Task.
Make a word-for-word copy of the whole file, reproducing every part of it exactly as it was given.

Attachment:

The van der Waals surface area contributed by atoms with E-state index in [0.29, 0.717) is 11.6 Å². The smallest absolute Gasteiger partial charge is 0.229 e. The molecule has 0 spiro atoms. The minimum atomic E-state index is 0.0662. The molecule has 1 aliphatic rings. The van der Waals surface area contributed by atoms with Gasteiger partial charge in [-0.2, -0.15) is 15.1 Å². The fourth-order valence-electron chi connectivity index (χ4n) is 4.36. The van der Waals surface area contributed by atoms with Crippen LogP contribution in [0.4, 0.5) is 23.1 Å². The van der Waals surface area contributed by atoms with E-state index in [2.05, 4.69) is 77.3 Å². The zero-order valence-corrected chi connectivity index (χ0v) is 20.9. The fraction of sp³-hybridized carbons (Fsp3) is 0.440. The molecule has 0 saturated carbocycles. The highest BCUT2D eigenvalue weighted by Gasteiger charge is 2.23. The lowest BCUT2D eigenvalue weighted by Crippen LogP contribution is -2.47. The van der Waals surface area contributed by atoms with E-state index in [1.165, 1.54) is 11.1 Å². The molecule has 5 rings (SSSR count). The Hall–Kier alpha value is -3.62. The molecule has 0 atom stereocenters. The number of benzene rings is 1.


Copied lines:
The van der Waals surface area contributed by atoms with E-state index in [0.29, 0.717) is 11.6 Å². The smallest absolute Gasteiger partial charge is 0.229 e. The molecule has 0 spiro atoms. The minimum atomic E-state index is 0.0662. The molecule has 1 aliphatic rings. The van der Waals surface area contributed by atoms with Gasteiger partial charge in [-0.2, -0.15) is 15.1 Å². The fourth-order valence-electron chi connectivity index (χ4n) is 4.36. The van der Waals surface area contributed by atoms with Crippen LogP contribution in [0.4, 0.5) is 23.1 Å². The van der Waals surface area contributed by atoms with E-state index in [2.05, 4.69) is 77.3 Å². The zero-order valence-corrected chi connectivity index (χ0v) is 20.9. The fraction of sp³-hybridized carbons (Fsp3) is 0.440. The molecule has 0 saturated carbocycles. The highest BCUT2D eigenvalue weighted by Gasteiger charge is 2.23. The lowest BCUT2D eigenvalue weighted by Crippen LogP contribution is -2.47. The van der Waals surface area contributed by atoms with E-state index in [1.165, 1.54) is 11.1 Å². The molecule has 5 rings (SSSR count). The Hall–Kier alpha value is -3.62. The molecule has 0 atom stereocenters. The number of benzene rings is 1.